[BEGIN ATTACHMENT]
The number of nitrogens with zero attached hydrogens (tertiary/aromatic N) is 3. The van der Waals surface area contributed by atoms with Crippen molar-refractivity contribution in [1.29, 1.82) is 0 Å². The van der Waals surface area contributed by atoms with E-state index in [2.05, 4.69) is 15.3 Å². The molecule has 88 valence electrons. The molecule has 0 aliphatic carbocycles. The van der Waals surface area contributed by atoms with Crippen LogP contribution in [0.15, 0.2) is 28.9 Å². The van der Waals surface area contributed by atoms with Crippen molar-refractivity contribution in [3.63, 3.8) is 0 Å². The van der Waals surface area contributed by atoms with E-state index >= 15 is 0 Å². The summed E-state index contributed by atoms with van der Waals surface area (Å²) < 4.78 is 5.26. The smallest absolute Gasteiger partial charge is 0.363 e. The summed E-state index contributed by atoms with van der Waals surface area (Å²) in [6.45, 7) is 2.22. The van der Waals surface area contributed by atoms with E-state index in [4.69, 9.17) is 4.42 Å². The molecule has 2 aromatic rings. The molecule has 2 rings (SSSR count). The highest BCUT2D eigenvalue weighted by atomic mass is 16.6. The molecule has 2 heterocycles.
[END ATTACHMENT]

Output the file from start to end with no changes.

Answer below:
The number of nitrogens with zero attached hydrogens (tertiary/aromatic N) is 3. The van der Waals surface area contributed by atoms with Crippen molar-refractivity contribution in [1.29, 1.82) is 0 Å². The van der Waals surface area contributed by atoms with E-state index in [2.05, 4.69) is 15.3 Å². The molecule has 88 valence electrons. The molecule has 0 aliphatic carbocycles. The van der Waals surface area contributed by atoms with Crippen LogP contribution in [0.15, 0.2) is 28.9 Å². The van der Waals surface area contributed by atoms with Crippen molar-refractivity contribution in [3.63, 3.8) is 0 Å². The van der Waals surface area contributed by atoms with E-state index >= 15 is 0 Å². The summed E-state index contributed by atoms with van der Waals surface area (Å²) < 4.78 is 5.26. The smallest absolute Gasteiger partial charge is 0.363 e. The summed E-state index contributed by atoms with van der Waals surface area (Å²) in [6.45, 7) is 2.22. The van der Waals surface area contributed by atoms with E-state index in [4.69, 9.17) is 4.42 Å². The molecule has 2 aromatic rings. The molecule has 2 rings (SSSR count). The highest BCUT2D eigenvalue weighted by atomic mass is 16.6. The molecule has 2 heterocycles.